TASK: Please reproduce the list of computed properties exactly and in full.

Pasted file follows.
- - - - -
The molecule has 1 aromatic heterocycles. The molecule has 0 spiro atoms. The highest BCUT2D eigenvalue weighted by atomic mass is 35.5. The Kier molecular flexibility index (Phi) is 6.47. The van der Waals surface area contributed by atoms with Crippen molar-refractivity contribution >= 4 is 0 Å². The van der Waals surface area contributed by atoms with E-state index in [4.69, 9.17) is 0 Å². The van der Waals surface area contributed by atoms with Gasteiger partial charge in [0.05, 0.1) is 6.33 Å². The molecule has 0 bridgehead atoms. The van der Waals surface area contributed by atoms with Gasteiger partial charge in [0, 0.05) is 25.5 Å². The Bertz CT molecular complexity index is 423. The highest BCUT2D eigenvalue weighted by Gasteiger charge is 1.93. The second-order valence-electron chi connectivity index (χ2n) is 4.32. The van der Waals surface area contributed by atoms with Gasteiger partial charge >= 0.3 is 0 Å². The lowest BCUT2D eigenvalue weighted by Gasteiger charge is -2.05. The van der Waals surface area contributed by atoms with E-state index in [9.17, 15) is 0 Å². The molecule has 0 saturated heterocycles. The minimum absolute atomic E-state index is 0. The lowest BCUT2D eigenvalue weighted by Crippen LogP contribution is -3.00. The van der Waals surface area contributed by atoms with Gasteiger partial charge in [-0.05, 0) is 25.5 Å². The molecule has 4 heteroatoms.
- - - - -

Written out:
The molecule has 1 aromatic heterocycles. The molecule has 0 spiro atoms. The highest BCUT2D eigenvalue weighted by atomic mass is 35.5. The Kier molecular flexibility index (Phi) is 6.47. The van der Waals surface area contributed by atoms with Crippen molar-refractivity contribution >= 4 is 0 Å². The van der Waals surface area contributed by atoms with E-state index in [4.69, 9.17) is 0 Å². The van der Waals surface area contributed by atoms with Gasteiger partial charge in [0.05, 0.1) is 6.33 Å². The molecule has 0 bridgehead atoms. The van der Waals surface area contributed by atoms with Gasteiger partial charge in [0, 0.05) is 25.5 Å². The Bertz CT molecular complexity index is 423. The highest BCUT2D eigenvalue weighted by Gasteiger charge is 1.93. The second-order valence-electron chi connectivity index (χ2n) is 4.32. The van der Waals surface area contributed by atoms with Gasteiger partial charge >= 0.3 is 0 Å². The lowest BCUT2D eigenvalue weighted by Gasteiger charge is -2.05. The van der Waals surface area contributed by atoms with E-state index in [9.17, 15) is 0 Å². The molecule has 0 saturated heterocycles. The minimum absolute atomic E-state index is 0. The lowest BCUT2D eigenvalue weighted by Crippen LogP contribution is -3.00. The van der Waals surface area contributed by atoms with Gasteiger partial charge in [-0.05, 0) is 25.5 Å². The molecule has 4 heteroatoms.